Judge Who Gave Probation in ’91 Killing Quits
Joyce A. Karlin, the judge whose light sentencing of a Korean-born grocer in the 1991 shooting of a 15-year-old black girl inflamed already simmering racial tensions in Los Angeles, said Monday that she was resigning from the bench.
In a written statement, Karlin, 46, now a judge in Juvenile Dependency Court, said she was ending her seven-year judicial career to spend more time with her family.
The case of Soon Ja Du, convicted of voluntary manslaughter in the shooting death of Latasha Harlins, was the first Karlin took on after becoming a Superior Court judge in 1991.
After a brief scuffle over a bottle of orange juice, Du had shot Harlins in the back of the head as the girl was leaving the Empire Market on Figueroa Street in South-Central Los Angeles. A store video camera captured the incident, which came just two weeks after LAPD officers were videotaped beating Rodney G. King.
For many in Los Angeles, the two videotapes became emblems of racial injustice and inequality. Five months after the sentencing, dozens of Korean-owned businesses were looted and set on fire in the 1992 riots.
Karlin, a former federal prosecutor appointed to the bench by Gov. Pete Wilson, could have sentenced Du to 16 years in state prison. Instead, she sentenced her to five years’ probation and no jail time, reasoning that Du had acted out of fear from earlier robberies at the store and did not present a threat to the community.
“This is not a time for rhetoric,” Karlin said in imposing the sentence. “It is not a time for revenge. It should be a time for healing.”
Her sentence seemed to have the opposite effect, however; she became the target of protests and an unsuccessful recall campaign. Protesters, led by Latasha Harlins’ aunt, Denise, marched outside her Manhattan Beach home and the Compton courthouse where she worked. Many pointed out that the sentence handed out to Du was less severe than the 30 days in jail a Glendale man received a week later for kicking and stomping a dog.
“I’m glad to hear that she’s removed herself from the bench and that she’s retired,” Denise Harlins said Monday. “But she didn’t belong [on the bench] anyway.”
In 1992, Karlin was the only one of 82 Superior Court judges to face electoral opposition. When The Times endorsed one of her opponents, she wrote an impassioned, angry letter to the editor in defense of both her decision and the principle of judicial independence.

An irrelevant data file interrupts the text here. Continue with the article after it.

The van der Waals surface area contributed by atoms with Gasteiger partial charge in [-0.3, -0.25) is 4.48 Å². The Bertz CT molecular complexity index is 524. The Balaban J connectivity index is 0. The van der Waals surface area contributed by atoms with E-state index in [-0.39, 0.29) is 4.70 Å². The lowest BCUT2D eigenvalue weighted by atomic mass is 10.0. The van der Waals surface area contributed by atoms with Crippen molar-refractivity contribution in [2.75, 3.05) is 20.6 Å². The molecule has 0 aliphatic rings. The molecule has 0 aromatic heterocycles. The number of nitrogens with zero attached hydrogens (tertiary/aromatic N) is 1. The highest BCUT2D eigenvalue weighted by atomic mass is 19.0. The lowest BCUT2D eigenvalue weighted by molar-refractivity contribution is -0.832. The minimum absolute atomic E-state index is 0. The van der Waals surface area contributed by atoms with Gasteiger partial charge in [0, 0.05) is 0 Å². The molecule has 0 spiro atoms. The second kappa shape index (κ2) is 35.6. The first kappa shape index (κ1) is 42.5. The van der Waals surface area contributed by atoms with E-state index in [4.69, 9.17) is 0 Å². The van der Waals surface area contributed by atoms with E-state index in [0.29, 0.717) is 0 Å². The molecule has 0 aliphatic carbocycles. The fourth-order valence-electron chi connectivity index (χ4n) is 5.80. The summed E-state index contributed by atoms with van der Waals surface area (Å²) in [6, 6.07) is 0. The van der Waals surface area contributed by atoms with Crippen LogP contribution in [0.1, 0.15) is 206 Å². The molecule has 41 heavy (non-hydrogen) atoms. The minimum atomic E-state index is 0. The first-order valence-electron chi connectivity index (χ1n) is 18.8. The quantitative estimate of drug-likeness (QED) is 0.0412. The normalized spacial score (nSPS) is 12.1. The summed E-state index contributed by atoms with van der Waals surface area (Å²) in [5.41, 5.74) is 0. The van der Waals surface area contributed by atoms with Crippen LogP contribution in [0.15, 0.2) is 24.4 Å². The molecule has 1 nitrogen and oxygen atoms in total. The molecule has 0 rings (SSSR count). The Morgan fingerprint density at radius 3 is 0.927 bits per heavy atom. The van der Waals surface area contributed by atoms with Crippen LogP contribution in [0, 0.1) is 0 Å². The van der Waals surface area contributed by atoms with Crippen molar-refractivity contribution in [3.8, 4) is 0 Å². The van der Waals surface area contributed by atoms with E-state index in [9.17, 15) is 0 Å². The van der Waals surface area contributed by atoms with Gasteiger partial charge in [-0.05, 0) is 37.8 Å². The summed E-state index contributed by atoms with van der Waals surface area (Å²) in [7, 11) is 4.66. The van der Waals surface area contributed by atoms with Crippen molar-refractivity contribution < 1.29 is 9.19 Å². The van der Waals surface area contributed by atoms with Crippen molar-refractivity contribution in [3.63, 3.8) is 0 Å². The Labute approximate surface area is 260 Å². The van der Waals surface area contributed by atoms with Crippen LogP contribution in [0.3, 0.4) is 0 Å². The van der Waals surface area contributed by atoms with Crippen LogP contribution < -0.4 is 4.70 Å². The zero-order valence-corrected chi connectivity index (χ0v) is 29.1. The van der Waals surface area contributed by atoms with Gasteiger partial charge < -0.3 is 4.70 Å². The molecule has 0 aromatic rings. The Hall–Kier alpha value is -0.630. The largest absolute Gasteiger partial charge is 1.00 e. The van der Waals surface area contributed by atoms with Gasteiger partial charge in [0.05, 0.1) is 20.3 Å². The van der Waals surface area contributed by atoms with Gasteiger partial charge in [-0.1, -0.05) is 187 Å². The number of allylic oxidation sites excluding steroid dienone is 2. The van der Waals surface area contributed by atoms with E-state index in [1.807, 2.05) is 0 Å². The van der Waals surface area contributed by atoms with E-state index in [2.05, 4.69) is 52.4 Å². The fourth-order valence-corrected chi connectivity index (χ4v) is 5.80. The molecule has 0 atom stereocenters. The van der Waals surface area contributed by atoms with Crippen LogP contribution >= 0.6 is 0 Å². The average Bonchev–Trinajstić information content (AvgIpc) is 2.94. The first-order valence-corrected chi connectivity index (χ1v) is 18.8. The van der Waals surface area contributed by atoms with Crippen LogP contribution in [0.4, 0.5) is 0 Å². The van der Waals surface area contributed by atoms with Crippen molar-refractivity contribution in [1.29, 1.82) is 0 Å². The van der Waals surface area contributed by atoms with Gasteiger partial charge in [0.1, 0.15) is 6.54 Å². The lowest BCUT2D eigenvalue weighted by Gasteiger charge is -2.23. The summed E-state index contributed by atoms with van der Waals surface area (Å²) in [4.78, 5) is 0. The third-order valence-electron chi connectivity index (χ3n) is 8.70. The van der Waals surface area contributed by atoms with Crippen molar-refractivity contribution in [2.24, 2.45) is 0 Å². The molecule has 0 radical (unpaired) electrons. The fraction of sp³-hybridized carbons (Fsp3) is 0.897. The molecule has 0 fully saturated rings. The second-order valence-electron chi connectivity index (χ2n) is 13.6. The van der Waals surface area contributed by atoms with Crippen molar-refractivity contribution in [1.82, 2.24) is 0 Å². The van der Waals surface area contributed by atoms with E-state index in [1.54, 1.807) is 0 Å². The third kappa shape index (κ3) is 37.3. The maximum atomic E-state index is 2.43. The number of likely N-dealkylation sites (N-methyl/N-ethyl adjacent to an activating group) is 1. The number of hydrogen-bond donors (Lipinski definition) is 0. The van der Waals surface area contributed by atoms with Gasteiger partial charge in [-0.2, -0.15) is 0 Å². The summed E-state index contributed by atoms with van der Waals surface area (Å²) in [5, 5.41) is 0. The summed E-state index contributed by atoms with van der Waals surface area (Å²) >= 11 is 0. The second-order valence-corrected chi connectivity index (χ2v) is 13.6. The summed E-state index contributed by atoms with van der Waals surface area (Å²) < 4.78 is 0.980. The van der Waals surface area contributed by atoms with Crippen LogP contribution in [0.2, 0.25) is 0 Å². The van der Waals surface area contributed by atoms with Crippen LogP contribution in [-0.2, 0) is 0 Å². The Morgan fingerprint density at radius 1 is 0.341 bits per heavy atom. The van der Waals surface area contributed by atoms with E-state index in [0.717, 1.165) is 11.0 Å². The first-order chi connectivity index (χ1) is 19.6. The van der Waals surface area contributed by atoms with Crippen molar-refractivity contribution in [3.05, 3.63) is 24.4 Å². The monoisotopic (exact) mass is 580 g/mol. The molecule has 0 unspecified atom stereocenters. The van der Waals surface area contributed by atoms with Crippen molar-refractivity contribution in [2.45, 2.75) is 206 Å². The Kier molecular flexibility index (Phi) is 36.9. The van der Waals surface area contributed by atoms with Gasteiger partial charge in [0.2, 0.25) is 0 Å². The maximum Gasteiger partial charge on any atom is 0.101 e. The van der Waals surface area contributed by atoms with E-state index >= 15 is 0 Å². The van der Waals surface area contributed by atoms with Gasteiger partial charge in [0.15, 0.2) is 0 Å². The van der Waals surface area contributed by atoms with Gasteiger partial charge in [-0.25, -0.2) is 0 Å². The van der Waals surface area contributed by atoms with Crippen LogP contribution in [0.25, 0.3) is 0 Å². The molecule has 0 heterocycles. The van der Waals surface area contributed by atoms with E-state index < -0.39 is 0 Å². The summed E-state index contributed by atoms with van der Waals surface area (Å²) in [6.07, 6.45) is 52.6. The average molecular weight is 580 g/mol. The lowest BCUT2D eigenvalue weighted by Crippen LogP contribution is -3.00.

“If judges have to look over their shoulders as they decide a case; if they have to test the political winds in order to arrive at a politically correct verdict--then the judicial system and the freedoms it guarantees will be destroyed,” Karlin wrote.
Karlin defended her sentence of Du as within legal guidelines, a decision made “after careful deliberation” on the evidence.
The Harlins family turned the death of Latasha and the sentence of Du into a cause celebre, holding vigils outside the Du residence every year on the anniversary of her sentencing.
At one point, Denise Harlins interrupted an awards ceremony at the Biltmore Hotel for Du defense attorney Charles Lloyd. Karlin and Du’s son also attended that ceremony.
“All you people sitting, applauding over a child killer,” Harlins yelled. “Latasha was defenseless. She didn’t do nothing!”
A state appeals court upheld the sentence in April 1992, a week before the riots.
Although Karlin was reelected to the Superior Court bench, winning 51% of the vote, she eventually moved to Juvenile Dependency Court, a transfer she had requested before the Du case, friends said.
“I’m very saddened and disappointed that she’s retiring, but happy for her,” said Superior Court Judge Stephen Czuleger, a longtime friend. “I’m saddened for the system that we’re going to be losing her.”
As a dependency court judge, Karlin presided over cases involving abused and neglected children. Judge John Henning, a colleague, described Karlin as a hard-working and dedicated jurist who relished working with children.
“She’s an outstanding jurist, very caring and very compassionate,” Henning said. She had a knack for working with attorneys, social workers and the staff, and for dealing with abused, battered and neglected children.”
In her written statement, Karlin said her resignation would become effective next month. “I have been honored to spend the last 20 years serving the public but now I want to devote time to my family,” Karlin wrote.
Before her appointment to the bench, Karlin was an assistant U.S. attorney for 14 years.
Karlin said she would “remain involved in the juvenile justice system,” pursing volunteer work in that area.